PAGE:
Rapid scan ESR, and especially its frequency domain implementation, shows great potential in the electron spin dynamics studies at (sub)THz frequencies. Alongside the non-resonant induction mode design of modern HFESR spectrometers, it offers a number of favorable features. Frequency sweeps are sufficiently fast for granting access to the nanosecond scale relaxation times, and, on the other hand, they can span over tens of GHz, covering the whole ESR spectrum of systems with more than one unpaired electron and (hyper)fine splitting. The microwave non-resonant sample holder facilitates multi-frequency measurements. As we have shown above, this approach brings spin relaxation measurements to an unprecedentedly broad range of magnetic fields using only one ESR spectrometer. The fine tunability of the magnetic field and microwave frequency can be particularly useful for investigations of the clock and zero-field splitting transitions observed, for instance, in single molecule magnets – qubit candidates for quantum computation.49–51 Another important advantage of the non-resonant holder is its possibility to accommodate samples of different forms and sizes: powders, single crystals, liquids, and thin films. The synergy of the presented here experimental and simulation tools defines the near future of the rapid scan HFESR—relaxation studies of DNP polarizing agents in liquid and frozen solutions.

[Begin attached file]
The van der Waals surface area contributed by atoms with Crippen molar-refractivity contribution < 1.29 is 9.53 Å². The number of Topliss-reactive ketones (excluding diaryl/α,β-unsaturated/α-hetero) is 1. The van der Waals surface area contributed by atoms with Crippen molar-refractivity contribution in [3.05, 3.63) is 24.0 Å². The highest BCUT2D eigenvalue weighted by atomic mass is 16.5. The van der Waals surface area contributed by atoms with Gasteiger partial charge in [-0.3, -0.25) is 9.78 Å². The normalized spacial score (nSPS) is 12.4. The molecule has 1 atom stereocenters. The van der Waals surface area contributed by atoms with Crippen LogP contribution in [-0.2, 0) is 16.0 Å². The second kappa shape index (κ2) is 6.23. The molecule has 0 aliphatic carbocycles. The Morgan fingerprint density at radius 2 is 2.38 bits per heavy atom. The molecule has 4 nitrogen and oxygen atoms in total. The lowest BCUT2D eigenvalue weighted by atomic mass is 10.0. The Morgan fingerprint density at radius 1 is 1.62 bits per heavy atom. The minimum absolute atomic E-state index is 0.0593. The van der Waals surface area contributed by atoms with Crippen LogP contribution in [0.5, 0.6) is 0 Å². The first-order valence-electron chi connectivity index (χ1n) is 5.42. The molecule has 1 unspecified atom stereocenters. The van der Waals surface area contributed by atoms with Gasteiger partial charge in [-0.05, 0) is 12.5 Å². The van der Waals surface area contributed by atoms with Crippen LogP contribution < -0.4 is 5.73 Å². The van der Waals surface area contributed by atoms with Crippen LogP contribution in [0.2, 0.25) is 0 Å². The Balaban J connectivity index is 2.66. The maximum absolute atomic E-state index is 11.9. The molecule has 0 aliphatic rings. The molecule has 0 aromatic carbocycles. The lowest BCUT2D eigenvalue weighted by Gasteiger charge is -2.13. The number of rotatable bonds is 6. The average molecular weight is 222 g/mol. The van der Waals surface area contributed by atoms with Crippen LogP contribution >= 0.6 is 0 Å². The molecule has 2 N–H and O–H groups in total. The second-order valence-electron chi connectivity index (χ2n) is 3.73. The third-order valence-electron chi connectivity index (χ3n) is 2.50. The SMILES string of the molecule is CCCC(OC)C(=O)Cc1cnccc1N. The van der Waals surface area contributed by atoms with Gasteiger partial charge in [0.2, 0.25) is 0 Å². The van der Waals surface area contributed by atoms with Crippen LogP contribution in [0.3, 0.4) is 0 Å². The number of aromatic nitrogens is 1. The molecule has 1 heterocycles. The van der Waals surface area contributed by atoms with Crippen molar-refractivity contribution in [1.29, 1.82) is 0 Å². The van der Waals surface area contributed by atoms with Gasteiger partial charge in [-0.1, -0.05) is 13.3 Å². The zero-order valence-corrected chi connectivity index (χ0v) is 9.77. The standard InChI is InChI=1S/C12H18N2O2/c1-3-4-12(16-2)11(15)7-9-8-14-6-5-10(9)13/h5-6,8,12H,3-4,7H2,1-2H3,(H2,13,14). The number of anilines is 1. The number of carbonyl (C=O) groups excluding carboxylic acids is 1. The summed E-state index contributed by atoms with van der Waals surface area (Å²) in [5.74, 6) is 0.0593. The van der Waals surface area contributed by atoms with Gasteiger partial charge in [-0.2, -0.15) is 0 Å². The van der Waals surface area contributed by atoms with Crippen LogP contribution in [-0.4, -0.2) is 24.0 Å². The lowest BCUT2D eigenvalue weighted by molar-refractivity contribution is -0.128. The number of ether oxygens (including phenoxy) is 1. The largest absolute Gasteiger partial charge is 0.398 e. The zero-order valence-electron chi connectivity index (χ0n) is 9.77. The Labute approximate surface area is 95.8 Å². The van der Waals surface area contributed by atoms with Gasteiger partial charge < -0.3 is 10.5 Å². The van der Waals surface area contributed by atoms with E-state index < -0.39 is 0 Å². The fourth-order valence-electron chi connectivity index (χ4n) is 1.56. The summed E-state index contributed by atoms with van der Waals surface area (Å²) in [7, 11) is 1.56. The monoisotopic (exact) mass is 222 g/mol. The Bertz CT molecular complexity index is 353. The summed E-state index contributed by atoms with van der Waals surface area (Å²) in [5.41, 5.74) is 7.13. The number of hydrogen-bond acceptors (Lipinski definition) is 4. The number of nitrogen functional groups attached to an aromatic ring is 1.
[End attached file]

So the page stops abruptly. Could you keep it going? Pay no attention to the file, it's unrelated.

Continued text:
Another promising approach to rapid scan ESR is the utilization of the ESR-on-a-chip technology.52 Though the rapid scan mode (sweep rate of 400 THz/s) was demonstrated only at X-band frequencies so far, the concept is expected to support high frequencies as well.53,54 In this method, a submillimeter size coil of a voltage controlled oscillator (VCO) is used for microwave generation and ESR detection. The small sample volume, limited by the coil's size, can be partially mitigated by the use of an array of injection-locked VCOs.